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I want to vent smoke, such as roasting coffee smoke and cooking grease out of my kitchen. I do not have a hood, nor is there room to install one due to cabinet and window placements just above the stove. I have a window just above the stove, so placing a fan in the window is doable and seemingly effective. But in the winter having a fan suck all of the hot air out of the house is not ideal.

Is the loss of heat, over a 20 minute period of window fanning a few times a week a big deal?

Is there a way for the fan to suck out the smoke without losing too much hot air?

Should I invest in a through the wall vent, and would this be any better than the window fan?

  • For domestic use there are heat exchanger extractor fans (wall rather than window mount as far as I know). Assuming you heat your house for much of the year they might be worth a look. – Chris H Oct 24 '16 at 16:25
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What you are proposing -- to remove the heat energy from the cooking fumes prior to exhausting them -- is complicated by two factors*:

  • Heat engine performance is limited by the temperature difference between the source and sink (more info). If you tried to transfer the heat of the cooking fumes to the ambient air in your house, the temperature difference would result in such a poorly performing heat pump that you'd be unlikely to ever recover the cost of purchase and installation. Alternatively, if you proposed exchanging the heat with outside air, the mechanism to accomplish this (exchanging cooking fumes with outside air before that air is fed to your furnace) would likely be quite expensive.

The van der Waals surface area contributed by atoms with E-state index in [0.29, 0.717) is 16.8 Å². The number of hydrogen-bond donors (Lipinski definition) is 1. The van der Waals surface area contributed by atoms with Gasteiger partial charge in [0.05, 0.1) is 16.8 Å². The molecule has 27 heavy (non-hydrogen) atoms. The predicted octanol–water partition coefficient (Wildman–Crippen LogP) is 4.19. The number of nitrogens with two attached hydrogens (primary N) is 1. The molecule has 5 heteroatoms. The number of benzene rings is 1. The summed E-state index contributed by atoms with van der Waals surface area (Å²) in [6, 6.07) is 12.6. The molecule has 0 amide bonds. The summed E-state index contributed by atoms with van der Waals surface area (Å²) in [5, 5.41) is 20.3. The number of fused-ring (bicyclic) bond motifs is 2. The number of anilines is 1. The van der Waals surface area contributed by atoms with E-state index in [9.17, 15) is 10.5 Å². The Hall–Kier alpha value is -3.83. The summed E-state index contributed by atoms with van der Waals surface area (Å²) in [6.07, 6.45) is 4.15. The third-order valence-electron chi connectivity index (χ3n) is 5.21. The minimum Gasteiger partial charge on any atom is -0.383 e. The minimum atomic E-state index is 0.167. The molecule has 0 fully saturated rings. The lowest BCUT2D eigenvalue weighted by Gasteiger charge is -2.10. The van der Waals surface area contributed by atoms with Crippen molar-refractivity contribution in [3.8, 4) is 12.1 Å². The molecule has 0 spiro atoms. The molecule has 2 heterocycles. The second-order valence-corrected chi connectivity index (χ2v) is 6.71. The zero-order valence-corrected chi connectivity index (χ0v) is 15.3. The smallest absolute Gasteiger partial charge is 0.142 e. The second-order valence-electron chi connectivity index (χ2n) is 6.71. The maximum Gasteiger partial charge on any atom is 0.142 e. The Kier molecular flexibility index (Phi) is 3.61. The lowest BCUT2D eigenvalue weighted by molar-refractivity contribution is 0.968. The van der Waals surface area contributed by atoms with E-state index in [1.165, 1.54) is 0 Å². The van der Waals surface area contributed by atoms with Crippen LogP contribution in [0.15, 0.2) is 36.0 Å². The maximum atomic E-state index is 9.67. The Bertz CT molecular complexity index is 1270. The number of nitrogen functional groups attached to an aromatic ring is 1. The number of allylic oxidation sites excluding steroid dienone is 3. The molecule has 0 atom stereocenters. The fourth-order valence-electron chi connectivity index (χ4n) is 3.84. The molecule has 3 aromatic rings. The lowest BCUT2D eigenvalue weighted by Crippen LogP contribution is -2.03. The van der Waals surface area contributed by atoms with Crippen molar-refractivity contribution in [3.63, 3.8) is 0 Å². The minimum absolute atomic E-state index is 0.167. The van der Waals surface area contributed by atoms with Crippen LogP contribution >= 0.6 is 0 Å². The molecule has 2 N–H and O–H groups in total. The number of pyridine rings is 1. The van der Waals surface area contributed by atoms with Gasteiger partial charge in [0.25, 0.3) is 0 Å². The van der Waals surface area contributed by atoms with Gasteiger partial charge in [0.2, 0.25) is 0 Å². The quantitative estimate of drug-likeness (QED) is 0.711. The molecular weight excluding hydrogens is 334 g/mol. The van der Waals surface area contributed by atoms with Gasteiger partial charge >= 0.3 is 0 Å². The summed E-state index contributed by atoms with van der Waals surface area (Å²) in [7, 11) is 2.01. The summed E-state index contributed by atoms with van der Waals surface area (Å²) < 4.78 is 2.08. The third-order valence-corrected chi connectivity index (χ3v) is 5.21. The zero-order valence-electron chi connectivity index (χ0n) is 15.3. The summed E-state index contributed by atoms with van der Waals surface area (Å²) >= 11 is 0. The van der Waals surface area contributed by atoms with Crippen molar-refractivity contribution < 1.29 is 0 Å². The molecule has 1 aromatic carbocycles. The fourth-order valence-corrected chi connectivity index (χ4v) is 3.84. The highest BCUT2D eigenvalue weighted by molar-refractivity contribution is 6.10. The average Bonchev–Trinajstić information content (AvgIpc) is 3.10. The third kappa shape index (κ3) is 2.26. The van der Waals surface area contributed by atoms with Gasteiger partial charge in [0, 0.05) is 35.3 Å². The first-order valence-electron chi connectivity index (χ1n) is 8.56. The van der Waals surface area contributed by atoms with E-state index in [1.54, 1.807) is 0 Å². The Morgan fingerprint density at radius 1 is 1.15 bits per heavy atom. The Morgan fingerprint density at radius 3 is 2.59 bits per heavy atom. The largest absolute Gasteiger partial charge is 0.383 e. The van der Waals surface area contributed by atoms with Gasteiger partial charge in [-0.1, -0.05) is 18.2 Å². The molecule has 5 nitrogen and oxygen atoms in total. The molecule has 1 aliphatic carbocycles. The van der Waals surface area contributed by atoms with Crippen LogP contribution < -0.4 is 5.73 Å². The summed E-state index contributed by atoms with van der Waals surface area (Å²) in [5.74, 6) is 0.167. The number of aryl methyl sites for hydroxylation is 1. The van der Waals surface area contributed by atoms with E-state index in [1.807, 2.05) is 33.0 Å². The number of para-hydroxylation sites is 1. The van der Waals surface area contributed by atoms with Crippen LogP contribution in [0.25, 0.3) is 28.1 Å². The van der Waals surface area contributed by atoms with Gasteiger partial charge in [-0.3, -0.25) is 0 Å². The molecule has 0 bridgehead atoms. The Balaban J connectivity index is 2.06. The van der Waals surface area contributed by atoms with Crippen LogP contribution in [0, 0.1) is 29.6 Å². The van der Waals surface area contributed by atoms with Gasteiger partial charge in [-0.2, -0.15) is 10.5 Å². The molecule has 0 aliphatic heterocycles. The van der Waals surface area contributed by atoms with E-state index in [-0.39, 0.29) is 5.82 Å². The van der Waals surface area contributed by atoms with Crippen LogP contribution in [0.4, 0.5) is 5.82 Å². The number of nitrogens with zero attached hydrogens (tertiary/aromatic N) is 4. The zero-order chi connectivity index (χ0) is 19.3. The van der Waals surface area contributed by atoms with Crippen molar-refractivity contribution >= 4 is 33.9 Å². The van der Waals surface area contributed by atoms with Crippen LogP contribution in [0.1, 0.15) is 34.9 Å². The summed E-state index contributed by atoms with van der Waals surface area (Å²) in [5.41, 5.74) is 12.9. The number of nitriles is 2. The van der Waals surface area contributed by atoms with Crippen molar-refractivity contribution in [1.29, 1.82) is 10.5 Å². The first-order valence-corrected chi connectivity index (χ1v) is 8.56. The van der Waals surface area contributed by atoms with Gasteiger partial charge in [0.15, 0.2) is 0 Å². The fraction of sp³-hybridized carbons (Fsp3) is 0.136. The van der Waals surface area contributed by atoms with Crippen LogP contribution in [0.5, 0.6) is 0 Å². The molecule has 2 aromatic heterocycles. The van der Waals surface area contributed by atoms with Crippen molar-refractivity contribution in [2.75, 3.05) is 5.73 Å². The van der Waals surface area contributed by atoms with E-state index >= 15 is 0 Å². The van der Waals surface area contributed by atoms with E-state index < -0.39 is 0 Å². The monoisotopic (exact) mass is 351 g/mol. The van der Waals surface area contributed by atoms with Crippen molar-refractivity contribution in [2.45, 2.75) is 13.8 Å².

• But, the good news is: You're probably not losing that much heat anyways, and you'd probably better off without it! The cooking fumes are already heated to a temperature which is likely higher than the desired ambient temperature in your house - so by exhausting this air, you're keeping things comfortable. This is especially true in the summer!

That said, I'm curious as to whether anyone knows whether large kitchens or industrial cooking operations re-capture the heat from exhausted fumes? It seems like at scale this could be effective.


* I'm ignoring the possibility of separating the gases (smoke from non-smoke), as this would require some sort of purification system, which would clearly draw more power than could be recovered from the heat content of the air.

  • In commercial scale kitchens getting rid of heat is more of an issue than recovering it. In food factories each machine will be reasonably well insulated and open cooking won't be common. – Chris H Oct 24 '16 at 16:24

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